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Supreme Court Rules Video Games are First Amendment Protected Free Speech

Ladies and gentlemen, the Supreme Court has finally ruled with a 7-2 vote that video games are indeed (awesome? art?) a form of free speech and therefore are protected by the first amendment. The whole mess started way back in 2005 when California passed a law that prohibited the sale of mature-rated video games to minors under penalty of a $1,000 fine. This, of course, was hotly contested on free-speech grounds until it made its way to the Supreme Court and to this final and wonderfully logical conclusion.

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Ars Technica quotes the decision:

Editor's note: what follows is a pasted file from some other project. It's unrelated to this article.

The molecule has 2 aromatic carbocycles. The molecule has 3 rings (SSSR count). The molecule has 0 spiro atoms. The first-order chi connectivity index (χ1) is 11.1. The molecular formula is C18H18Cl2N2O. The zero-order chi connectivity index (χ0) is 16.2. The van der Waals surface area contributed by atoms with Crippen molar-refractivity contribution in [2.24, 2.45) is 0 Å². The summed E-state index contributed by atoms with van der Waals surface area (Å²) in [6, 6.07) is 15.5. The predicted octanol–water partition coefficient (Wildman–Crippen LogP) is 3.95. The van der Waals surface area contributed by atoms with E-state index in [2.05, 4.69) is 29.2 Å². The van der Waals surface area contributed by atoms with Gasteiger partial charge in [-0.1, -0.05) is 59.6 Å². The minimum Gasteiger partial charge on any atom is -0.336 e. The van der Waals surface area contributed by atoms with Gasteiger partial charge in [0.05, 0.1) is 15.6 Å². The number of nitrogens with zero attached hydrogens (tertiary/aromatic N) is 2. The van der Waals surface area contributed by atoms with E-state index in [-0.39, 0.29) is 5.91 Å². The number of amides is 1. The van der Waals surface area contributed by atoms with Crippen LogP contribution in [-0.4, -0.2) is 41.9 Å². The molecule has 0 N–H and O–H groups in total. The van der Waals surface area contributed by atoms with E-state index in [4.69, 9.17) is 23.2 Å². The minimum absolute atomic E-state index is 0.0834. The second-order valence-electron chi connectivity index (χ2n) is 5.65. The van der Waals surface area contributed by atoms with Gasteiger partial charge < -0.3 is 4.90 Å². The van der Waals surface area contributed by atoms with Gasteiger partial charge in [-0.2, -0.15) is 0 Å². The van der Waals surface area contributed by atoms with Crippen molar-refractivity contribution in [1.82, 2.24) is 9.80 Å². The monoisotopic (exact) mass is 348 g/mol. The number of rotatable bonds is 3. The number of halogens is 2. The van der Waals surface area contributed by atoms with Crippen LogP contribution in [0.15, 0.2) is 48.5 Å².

Video games qualify for First Amendment protection. Like protected books, plays, and movies, they communicate ideas through familiar literary devices and features distinctive to the medium.

California’s claim that ‘interactive’ video games present special problems, in that the player participates in the violent action on screen and determines its out-come, is unpersuasive.

While this is a symbolic victory for gamers and geeks everywhere, it has only a few, relatively short reaching practical effects. First off, the biggest effect is that it is now impossible for legislation involving video game bans to bubble up from the state-level since the decision is federal and overarching. Second, you are now free to…still show your ID before purchasing a mature-rated game because restricting sales of these games to non-minors is both a legal and extremely pervasive store policy.

Still, stand proud gamers. If the Supreme Court can understand video games, maybe the days of the Kevin McCulloughs, Jack Thompsons and Grandpas who call every game ‘the pacmans’ are coming to an end.

(via Ars Technica)

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